The Stochastic Oscillator is a popular momentum indicator used in technical analysis to measure the relative strength or weakness of a financial instrument’s price. It helps traders identify overbought and oversold conditions in the market, as well as potential trend reversals. Learn more about it to use it in your trading on Headway.
What is it?
The Stochastic Oscillator consists of two lines, %K and %D, plotted on a scale of 0 to 100. The formula for calculating the Stochastic Oscillator is as follows:
%K = (Current Close – Lowest Low) / (Highest High – Lowest Low) * 100
%D = Simple Moving Average of %K
The %K line is more sensitive and prone to fluctuations, while the %D line is a smoothed version of %K.
How to read it?
The Stochastic Oscillator ranges from 0 to 100. Readings above 80 are considered overbought, suggesting that the price may be due for a downward correction. Readings below 20 are considered oversold, indicating that the price may be due for an upward correction. Traders often look for potential reversals or entry points when the indicator crosses these levels.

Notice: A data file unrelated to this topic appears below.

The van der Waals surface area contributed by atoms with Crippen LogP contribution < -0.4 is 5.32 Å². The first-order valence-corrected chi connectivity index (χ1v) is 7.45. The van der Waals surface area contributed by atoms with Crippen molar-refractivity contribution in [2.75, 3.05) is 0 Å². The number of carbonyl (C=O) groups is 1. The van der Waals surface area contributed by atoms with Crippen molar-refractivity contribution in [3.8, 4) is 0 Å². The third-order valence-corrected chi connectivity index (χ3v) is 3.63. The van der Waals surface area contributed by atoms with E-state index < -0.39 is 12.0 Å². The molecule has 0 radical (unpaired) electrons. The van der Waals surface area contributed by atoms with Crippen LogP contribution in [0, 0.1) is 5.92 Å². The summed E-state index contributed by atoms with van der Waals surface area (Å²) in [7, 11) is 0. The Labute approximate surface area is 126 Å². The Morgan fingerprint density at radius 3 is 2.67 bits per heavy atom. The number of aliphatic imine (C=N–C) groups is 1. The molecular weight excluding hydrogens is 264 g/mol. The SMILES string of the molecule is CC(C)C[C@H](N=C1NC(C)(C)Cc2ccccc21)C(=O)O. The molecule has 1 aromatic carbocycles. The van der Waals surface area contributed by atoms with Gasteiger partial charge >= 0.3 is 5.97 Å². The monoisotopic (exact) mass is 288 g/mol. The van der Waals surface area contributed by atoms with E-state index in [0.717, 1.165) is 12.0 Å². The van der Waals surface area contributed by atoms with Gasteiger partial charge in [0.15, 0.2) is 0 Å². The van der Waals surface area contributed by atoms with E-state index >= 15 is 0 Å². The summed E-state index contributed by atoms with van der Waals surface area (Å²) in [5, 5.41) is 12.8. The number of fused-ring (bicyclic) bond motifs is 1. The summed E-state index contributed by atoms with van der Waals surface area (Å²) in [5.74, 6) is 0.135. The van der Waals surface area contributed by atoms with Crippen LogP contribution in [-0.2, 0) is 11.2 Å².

How to use it?
1️⃣ Identify crossovers. Traders pay attention to the crossovers between the %K and %D lines as potential buy or sell signals. When the %K line crosses above the %D line, it generates a bullish signal, suggesting that upward momentum may be strengthening. Conversely, when the %K line crosses below the %D line, it generates a bearish signal, indicating that downward momentum may be increasing.
2️⃣ Identify overbought and oversold conditions. When the Stochastic Oscillator rises above the 80 level, it suggests that the price may be overbought and due for a potential downward correction. This could be an opportunity to consider selling or taking profits. When the Stochastic Oscillator falls below the 20 level, it indicates that the price may be oversold and due for a potential upward correction. This could be an opportunity to consider buying or entering long positions.
3️⃣ Identify divergence. Traders also look for divergence between the Stochastic Oscillator and the price action. A bullish divergence occurs when the price forms lower lows, but the Stochastic Oscillator forms higher lows, indicating a potential reversal to the upside. A bearish divergence occurs when the price forms higher highs, but the Stochastic Oscillator forms lower highs, suggesting a potential reversal to the downside.
It’s important to note that the Stochastic Oscillator is just one tool among many used in technical analysis. Traders often use it in conjunction with other indicators, chart patterns, and analysis techniques to make well-informed trading decisions.